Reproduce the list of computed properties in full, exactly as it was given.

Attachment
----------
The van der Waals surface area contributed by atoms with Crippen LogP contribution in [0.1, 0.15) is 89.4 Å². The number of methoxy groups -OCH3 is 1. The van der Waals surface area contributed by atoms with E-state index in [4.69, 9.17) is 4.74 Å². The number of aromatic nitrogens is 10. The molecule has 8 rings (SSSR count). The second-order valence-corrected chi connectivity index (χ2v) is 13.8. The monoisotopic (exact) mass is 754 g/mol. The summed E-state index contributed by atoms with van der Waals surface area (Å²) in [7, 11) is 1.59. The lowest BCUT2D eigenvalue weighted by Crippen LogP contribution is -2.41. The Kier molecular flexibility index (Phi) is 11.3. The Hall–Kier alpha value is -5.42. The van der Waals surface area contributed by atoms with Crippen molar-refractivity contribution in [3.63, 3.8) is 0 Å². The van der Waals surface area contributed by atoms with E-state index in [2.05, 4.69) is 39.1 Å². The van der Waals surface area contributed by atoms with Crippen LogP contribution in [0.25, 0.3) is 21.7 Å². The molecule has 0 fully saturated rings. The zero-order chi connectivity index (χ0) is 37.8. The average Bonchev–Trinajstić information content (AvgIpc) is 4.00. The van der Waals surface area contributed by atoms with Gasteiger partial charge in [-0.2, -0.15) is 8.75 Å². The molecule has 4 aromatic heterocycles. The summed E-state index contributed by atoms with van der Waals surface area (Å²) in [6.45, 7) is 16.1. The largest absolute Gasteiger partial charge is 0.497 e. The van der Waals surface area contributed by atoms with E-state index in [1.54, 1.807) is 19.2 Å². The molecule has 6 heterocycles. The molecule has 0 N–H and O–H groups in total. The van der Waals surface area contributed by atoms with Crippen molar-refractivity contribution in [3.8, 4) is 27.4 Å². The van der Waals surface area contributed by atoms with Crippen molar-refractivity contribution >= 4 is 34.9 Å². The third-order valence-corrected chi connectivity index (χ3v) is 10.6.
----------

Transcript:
The van der Waals surface area contributed by atoms with Crippen LogP contribution in [0.1, 0.15) is 89.4 Å². The number of methoxy groups -OCH3 is 1. The van der Waals surface area contributed by atoms with E-state index in [4.69, 9.17) is 4.74 Å². The number of aromatic nitrogens is 10. The molecule has 8 rings (SSSR count). The second-order valence-corrected chi connectivity index (χ2v) is 13.8. The monoisotopic (exact) mass is 754 g/mol. The summed E-state index contributed by atoms with van der Waals surface area (Å²) in [7, 11) is 1.59. The lowest BCUT2D eigenvalue weighted by Crippen LogP contribution is -2.41. The Kier molecular flexibility index (Phi) is 11.3. The Hall–Kier alpha value is -5.42. The van der Waals surface area contributed by atoms with Crippen molar-refractivity contribution in [3.63, 3.8) is 0 Å². The van der Waals surface area contributed by atoms with E-state index in [2.05, 4.69) is 39.1 Å². The van der Waals surface area contributed by atoms with Crippen LogP contribution in [0.25, 0.3) is 21.7 Å². The molecule has 0 fully saturated rings. The zero-order chi connectivity index (χ0) is 37.8. The average Bonchev–Trinajstić information content (AvgIpc) is 4.00. The van der Waals surface area contributed by atoms with Gasteiger partial charge in [-0.2, -0.15) is 8.75 Å². The molecule has 4 aromatic heterocycles. The summed E-state index contributed by atoms with van der Waals surface area (Å²) in [6.45, 7) is 16.1. The largest absolute Gasteiger partial charge is 0.497 e. The van der Waals surface area contributed by atoms with E-state index in [1.54, 1.807) is 19.2 Å². The molecule has 6 heterocycles. The molecule has 0 N–H and O–H groups in total. The van der Waals surface area contributed by atoms with Crippen molar-refractivity contribution in [3.8, 4) is 27.4 Å². The van der Waals surface area contributed by atoms with Crippen molar-refractivity contribution >= 4 is 34.9 Å². The third-order valence-corrected chi connectivity index (χ3v) is 10.6.